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Entity Framework Part 4: Reverse Engineer Code First

We continue our Entity Framework series. Read the previous posts at the links below: One barrier that developers face when trying to use an ORM on their project is supporting legacy databases, some of which may contain numerous tables and pre-existing relationships. It can be difficult to build your domain to properly fit the existing database schema—and even if that’s not an issue, it still would take a lot of time to manually generate all of the classes.

Entity Framework Power Tools contains a tool called Reverse Engineer Code First (RECF), which is a big help in these situations. In a nutshell, you point to an existing database and RECF generates your models, your mappings, and your data context. It even gives you the ability to customize how certain things are generated. Pretty slick!

If you’d like to follow along, you’ll need to create a database called HumanResources and run the following script to generate a schema and some test data:
Create Human Resources Entity Framework

I’ve also created a demo project here.

You’ll also want to download the Entity Framework Power Tool extension here.

Strategy

Before giving you the goods, I’m going to mention a few things to think about before proceeding. The main decision to make before going this route is determining how future database modifications will be made. Are they going to continue to be made outside of the realm of your application like they presumably are now? Or are you going to take control and have Entity Framework Migrations handle future changes?

In the former approach, you’re going to be limited by a few factors. First, you won’t be able to customize how RECF generates your model. RECF taps into Entity Framework to determine pluralization rules, which are far from perfect. For example, tables that end with “Status” are changed to “Statu.” Also, if you’re dealing with a database that uses crazy naming conventions, then you’re stuck with them. If you try to change them, and then need to run RECF again to get new database changes, your work will be overwritten.

If you’re able to manage future database updates, then you’re in good shape. You can follow the steps outlined in my previous blog post to hook up EF Migrations. The initial state of the database (what you pulled in with RECF) will be considered the first migration. After getting reconciled with EF Migrations, I would spend some fine tuning your mappings so you have a reasonable model to work with.

Let’s Get Started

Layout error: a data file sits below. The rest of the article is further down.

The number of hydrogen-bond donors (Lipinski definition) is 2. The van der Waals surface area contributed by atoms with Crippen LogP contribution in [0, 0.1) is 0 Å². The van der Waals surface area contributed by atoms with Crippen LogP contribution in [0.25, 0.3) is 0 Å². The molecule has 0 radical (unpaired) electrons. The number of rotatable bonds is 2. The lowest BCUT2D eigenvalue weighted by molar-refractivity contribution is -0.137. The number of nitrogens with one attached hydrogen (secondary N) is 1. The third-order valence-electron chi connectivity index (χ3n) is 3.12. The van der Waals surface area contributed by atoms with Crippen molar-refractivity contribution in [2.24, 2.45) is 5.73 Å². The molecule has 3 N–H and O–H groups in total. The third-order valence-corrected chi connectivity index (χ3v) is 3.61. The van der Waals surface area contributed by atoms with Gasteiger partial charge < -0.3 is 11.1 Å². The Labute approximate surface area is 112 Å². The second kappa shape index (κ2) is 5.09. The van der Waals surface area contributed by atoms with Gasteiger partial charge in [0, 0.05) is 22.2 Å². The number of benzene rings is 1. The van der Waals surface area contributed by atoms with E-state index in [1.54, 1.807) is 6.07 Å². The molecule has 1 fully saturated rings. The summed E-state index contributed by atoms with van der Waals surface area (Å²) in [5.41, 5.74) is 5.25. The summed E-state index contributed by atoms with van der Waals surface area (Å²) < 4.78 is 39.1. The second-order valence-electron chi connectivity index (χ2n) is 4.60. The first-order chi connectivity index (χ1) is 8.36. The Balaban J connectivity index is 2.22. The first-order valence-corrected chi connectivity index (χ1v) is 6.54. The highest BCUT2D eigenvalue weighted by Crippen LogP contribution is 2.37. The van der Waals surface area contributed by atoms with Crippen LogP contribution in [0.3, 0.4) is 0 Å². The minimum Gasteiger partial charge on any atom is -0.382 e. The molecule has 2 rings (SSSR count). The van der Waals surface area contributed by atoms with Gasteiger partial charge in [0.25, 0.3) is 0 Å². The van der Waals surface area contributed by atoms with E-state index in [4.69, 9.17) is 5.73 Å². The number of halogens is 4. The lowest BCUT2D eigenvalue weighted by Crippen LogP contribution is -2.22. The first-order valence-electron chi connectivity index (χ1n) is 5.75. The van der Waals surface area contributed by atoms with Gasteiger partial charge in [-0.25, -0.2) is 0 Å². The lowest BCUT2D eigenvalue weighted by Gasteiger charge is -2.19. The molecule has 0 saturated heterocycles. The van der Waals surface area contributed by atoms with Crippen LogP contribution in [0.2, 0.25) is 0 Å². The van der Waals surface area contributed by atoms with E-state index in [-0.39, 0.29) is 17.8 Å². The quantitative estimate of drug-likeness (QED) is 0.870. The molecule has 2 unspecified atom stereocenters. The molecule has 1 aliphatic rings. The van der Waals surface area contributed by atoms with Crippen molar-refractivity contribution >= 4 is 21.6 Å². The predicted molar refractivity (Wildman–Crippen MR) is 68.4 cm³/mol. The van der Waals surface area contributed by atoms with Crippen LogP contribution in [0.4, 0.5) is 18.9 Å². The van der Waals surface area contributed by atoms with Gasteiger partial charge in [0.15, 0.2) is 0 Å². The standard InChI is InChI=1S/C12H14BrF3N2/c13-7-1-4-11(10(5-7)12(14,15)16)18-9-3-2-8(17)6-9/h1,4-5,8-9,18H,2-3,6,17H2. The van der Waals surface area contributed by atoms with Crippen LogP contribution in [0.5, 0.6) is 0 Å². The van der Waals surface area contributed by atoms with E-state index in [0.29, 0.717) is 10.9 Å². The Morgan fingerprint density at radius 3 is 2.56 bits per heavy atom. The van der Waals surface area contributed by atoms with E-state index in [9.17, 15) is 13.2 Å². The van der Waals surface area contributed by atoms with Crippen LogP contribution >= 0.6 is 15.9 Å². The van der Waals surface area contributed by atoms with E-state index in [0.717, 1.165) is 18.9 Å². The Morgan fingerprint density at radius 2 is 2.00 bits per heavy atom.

Once Entity Framework Power Tools is installed (you may have to restart Visual Studio), you can right click on the project where you want the model and context to be created, go to the Entity Framework group, and click Reverse Engineer Code First. In the dialog, enter your database settings and click OK. That’s it. Wait a few seconds and you should have shiny new POCOs, mappings, and a Data Context.

Customizations

If you don’t like how certain things are mapped, you do have some limited options. If you right click on the project that contains your Data Context, go to the Entity Framework Group, and click Customize Reverse Engineer Templates, you will get three T3 templates generated for you that you can customize. Take note that these aren’t standard T3 templates so they’re not entirely flexible, but if you get creative you can solve a lot of problems.

There are a few issues I want to fix:
  1. I don’t like how a constructor overload is created in my Data Context that sets a Database Initializer.
  2. I want the main constructor in Data Context to pass in the name of my connection string to its base implementation.
  3. I do not want my POCOs to be partial by default.
  4. I don’t want all the method calls in my maps to be prefixed with “.this.” (OCD ALERT!)
For issue 1, I can simply delete lines 16-19 from the Context.tt file. For issue 2, I can change the value on line 22:
Reverse Engineer Code First Context

Finished product:
Reverse Engineer Code First After

For issue 3, I can simply remove the partial keyword on line 13 below:
Entity Framework Reverse Engineer Code First

And for issue 4, I can remove several instances of “this.” from below:
Reverse Engineer Code First Mapping template

After modifying our templates we can simply execute Reverse Engineer Code First like we did above. The tool will recognize that we have templates and will respect the change we made. You can view the finished product in the GitHub repository I linked above.

Conclusion

While there are some limitations to the Reverse Engineer Code First tool, it can be very useful if we have an existing database that we need to support. The good news is that this tool is open source, so if you run into a limitation that you just cannot live with, you can contribute to the project on Codeplex.

Like I mentioned, if you get creative you can add some useful stuff to your model. On a WPF project I worked with, we modified the templates to inherit from a base model class that contained OnProperyChanged logic. We also implemented validation classes for each entity using FluentValidation that used the Entity Framework engine to determine Required and Max Length validation rules.

There has been some chatter about the future of Reverse Engineer Code First, and it may find itself more of a first-class citizen of Entity Framework. It definitely could use more extensibility and configuration. In the next post in this series I will discuss some new features of the recently released Entity Framework 6. We will specifically take a look at the new Asynchronous features and how you can take advantage of them.

Update! Read part 5 on Entity Framework 6 features.